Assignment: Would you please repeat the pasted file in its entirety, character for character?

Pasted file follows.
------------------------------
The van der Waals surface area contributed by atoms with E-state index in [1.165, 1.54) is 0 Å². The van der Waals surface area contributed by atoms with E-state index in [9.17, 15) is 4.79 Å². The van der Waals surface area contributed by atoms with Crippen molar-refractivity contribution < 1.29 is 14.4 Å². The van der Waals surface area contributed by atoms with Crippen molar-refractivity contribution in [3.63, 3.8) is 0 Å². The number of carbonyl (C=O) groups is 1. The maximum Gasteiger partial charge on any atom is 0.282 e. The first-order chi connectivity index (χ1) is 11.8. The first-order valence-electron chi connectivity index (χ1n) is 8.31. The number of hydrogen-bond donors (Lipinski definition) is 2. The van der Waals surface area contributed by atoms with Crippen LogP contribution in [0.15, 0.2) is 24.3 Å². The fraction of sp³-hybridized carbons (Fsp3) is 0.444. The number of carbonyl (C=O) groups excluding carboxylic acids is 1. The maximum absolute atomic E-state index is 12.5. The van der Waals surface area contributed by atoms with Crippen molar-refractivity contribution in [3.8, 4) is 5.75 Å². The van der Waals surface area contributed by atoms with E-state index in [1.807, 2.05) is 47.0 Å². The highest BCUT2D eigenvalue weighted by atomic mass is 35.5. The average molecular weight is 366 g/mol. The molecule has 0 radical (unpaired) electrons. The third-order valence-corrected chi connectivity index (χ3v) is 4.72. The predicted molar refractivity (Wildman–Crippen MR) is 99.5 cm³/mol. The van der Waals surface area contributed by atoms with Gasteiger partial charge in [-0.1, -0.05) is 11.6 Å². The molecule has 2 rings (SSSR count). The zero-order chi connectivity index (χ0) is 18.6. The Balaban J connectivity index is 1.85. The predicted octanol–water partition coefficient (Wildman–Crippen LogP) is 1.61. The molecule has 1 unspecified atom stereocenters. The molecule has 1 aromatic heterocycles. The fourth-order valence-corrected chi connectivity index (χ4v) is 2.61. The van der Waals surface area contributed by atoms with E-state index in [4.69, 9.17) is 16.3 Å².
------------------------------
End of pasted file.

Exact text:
The van der Waals surface area contributed by atoms with E-state index in [1.165, 1.54) is 0 Å². The van der Waals surface area contributed by atoms with E-state index in [9.17, 15) is 4.79 Å². The van der Waals surface area contributed by atoms with Crippen molar-refractivity contribution < 1.29 is 14.4 Å². The van der Waals surface area contributed by atoms with Crippen molar-refractivity contribution in [3.63, 3.8) is 0 Å². The number of carbonyl (C=O) groups is 1. The maximum Gasteiger partial charge on any atom is 0.282 e. The first-order chi connectivity index (χ1) is 11.8. The first-order valence-electron chi connectivity index (χ1n) is 8.31. The number of hydrogen-bond donors (Lipinski definition) is 2. The van der Waals surface area contributed by atoms with Crippen LogP contribution in [0.15, 0.2) is 24.3 Å². The fraction of sp³-hybridized carbons (Fsp3) is 0.444. The number of carbonyl (C=O) groups excluding carboxylic acids is 1. The maximum absolute atomic E-state index is 12.5. The van der Waals surface area contributed by atoms with Crippen molar-refractivity contribution in [3.8, 4) is 5.75 Å². The van der Waals surface area contributed by atoms with E-state index in [1.807, 2.05) is 47.0 Å². The highest BCUT2D eigenvalue weighted by atomic mass is 35.5. The average molecular weight is 366 g/mol. The molecule has 0 radical (unpaired) electrons. The third-order valence-corrected chi connectivity index (χ3v) is 4.72. The predicted molar refractivity (Wildman–Crippen MR) is 99.5 cm³/mol. The van der Waals surface area contributed by atoms with Gasteiger partial charge in [-0.1, -0.05) is 11.6 Å². The molecule has 2 rings (SSSR count). The zero-order chi connectivity index (χ0) is 18.6. The Balaban J connectivity index is 1.85. The predicted octanol–water partition coefficient (Wildman–Crippen LogP) is 1.61. The molecule has 1 unspecified atom stereocenters. The molecule has 1 aromatic heterocycles. The fourth-order valence-corrected chi connectivity index (χ4v) is 2.61. The van der Waals surface area contributed by atoms with E-state index in [4.69, 9.17) is 16.3 Å².